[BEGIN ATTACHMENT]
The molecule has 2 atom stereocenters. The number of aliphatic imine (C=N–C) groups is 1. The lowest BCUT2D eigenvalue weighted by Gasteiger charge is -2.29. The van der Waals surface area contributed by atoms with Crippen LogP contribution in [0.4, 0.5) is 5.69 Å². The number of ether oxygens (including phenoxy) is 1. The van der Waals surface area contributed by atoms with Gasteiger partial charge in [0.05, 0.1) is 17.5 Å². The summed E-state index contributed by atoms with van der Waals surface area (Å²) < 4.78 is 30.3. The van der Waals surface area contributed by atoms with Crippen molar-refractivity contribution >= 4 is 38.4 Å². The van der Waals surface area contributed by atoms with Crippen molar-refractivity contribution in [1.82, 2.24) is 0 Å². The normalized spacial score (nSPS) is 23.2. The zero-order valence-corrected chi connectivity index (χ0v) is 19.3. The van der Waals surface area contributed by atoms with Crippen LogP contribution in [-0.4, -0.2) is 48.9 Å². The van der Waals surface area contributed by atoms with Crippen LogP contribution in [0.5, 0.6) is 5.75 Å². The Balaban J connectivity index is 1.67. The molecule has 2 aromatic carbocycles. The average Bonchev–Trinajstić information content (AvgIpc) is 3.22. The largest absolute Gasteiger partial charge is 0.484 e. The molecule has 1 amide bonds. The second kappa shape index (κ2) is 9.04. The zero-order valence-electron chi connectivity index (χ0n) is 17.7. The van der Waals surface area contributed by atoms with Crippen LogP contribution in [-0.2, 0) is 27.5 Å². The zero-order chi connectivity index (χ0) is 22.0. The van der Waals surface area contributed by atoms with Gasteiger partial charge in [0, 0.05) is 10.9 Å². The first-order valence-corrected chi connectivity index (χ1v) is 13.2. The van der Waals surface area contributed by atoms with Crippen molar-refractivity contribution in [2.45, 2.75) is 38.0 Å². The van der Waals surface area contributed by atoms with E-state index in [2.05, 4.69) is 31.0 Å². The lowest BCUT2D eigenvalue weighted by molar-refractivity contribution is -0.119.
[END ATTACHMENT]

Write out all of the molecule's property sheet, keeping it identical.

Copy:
The molecule has 2 atom stereocenters. The number of aliphatic imine (C=N–C) groups is 1. The lowest BCUT2D eigenvalue weighted by Gasteiger charge is -2.29. The van der Waals surface area contributed by atoms with Crippen LogP contribution in [0.4, 0.5) is 5.69 Å². The number of ether oxygens (including phenoxy) is 1. The van der Waals surface area contributed by atoms with Gasteiger partial charge in [0.05, 0.1) is 17.5 Å². The summed E-state index contributed by atoms with van der Waals surface area (Å²) < 4.78 is 30.3. The van der Waals surface area contributed by atoms with Crippen molar-refractivity contribution >= 4 is 38.4 Å². The van der Waals surface area contributed by atoms with Crippen molar-refractivity contribution in [1.82, 2.24) is 0 Å². The normalized spacial score (nSPS) is 23.2. The zero-order valence-corrected chi connectivity index (χ0v) is 19.3. The van der Waals surface area contributed by atoms with Crippen LogP contribution in [-0.4, -0.2) is 48.9 Å². The van der Waals surface area contributed by atoms with Crippen LogP contribution in [0.5, 0.6) is 5.75 Å². The Balaban J connectivity index is 1.67. The molecule has 2 aromatic carbocycles. The average Bonchev–Trinajstić information content (AvgIpc) is 3.22. The largest absolute Gasteiger partial charge is 0.484 e. The molecule has 1 amide bonds. The second kappa shape index (κ2) is 9.04. The zero-order valence-electron chi connectivity index (χ0n) is 17.7. The van der Waals surface area contributed by atoms with Crippen LogP contribution in [-0.2, 0) is 27.5 Å². The zero-order chi connectivity index (χ0) is 22.0. The van der Waals surface area contributed by atoms with Gasteiger partial charge in [0, 0.05) is 10.9 Å². The first-order valence-corrected chi connectivity index (χ1v) is 13.2. The van der Waals surface area contributed by atoms with Crippen molar-refractivity contribution in [2.45, 2.75) is 38.0 Å². The van der Waals surface area contributed by atoms with E-state index in [2.05, 4.69) is 31.0 Å². The lowest BCUT2D eigenvalue weighted by molar-refractivity contribution is -0.119.